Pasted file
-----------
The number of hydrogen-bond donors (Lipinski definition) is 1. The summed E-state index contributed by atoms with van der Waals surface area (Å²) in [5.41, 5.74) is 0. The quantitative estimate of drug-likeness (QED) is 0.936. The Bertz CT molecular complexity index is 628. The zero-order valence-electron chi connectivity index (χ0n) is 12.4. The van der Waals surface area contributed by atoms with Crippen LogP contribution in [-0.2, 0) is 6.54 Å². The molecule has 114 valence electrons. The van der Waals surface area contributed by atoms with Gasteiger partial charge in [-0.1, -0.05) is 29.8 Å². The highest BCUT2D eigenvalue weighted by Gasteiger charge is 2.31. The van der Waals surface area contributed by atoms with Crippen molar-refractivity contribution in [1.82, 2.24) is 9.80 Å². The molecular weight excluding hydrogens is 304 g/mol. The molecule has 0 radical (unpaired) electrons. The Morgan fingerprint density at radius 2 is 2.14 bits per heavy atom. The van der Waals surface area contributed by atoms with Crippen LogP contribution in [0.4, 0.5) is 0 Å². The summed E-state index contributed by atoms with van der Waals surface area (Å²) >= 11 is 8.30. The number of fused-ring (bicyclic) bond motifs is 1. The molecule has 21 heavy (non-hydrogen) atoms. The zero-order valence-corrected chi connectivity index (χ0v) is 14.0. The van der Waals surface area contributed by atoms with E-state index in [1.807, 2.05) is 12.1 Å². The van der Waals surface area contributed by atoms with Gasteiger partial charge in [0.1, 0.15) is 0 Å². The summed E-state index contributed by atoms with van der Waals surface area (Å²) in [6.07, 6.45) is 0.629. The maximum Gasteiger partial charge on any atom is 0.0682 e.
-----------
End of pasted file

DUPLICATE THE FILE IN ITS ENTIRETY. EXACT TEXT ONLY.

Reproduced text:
The number of hydrogen-bond donors (Lipinski definition) is 1. The summed E-state index contributed by atoms with van der Waals surface area (Å²) in [5.41, 5.74) is 0. The quantitative estimate of drug-likeness (QED) is 0.936. The Bertz CT molecular complexity index is 628. The zero-order valence-electron chi connectivity index (χ0n) is 12.4. The van der Waals surface area contributed by atoms with Crippen LogP contribution in [-0.2, 0) is 6.54 Å². The molecule has 114 valence electrons. The van der Waals surface area contributed by atoms with Gasteiger partial charge in [-0.1, -0.05) is 29.8 Å². The highest BCUT2D eigenvalue weighted by Gasteiger charge is 2.31. The van der Waals surface area contributed by atoms with Crippen molar-refractivity contribution in [1.82, 2.24) is 9.80 Å². The molecular weight excluding hydrogens is 304 g/mol. The molecule has 0 radical (unpaired) electrons. The Morgan fingerprint density at radius 2 is 2.14 bits per heavy atom. The van der Waals surface area contributed by atoms with Crippen LogP contribution in [0.4, 0.5) is 0 Å². The summed E-state index contributed by atoms with van der Waals surface area (Å²) >= 11 is 8.30. The number of fused-ring (bicyclic) bond motifs is 1. The molecule has 21 heavy (non-hydrogen) atoms. The zero-order valence-corrected chi connectivity index (χ0v) is 14.0. The van der Waals surface area contributed by atoms with E-state index in [1.807, 2.05) is 12.1 Å². The van der Waals surface area contributed by atoms with Gasteiger partial charge in [0.1, 0.15) is 0 Å². The summed E-state index contributed by atoms with van der Waals surface area (Å²) in [6.07, 6.45) is 0.629. The maximum Gasteiger partial charge on any atom is 0.0682 e.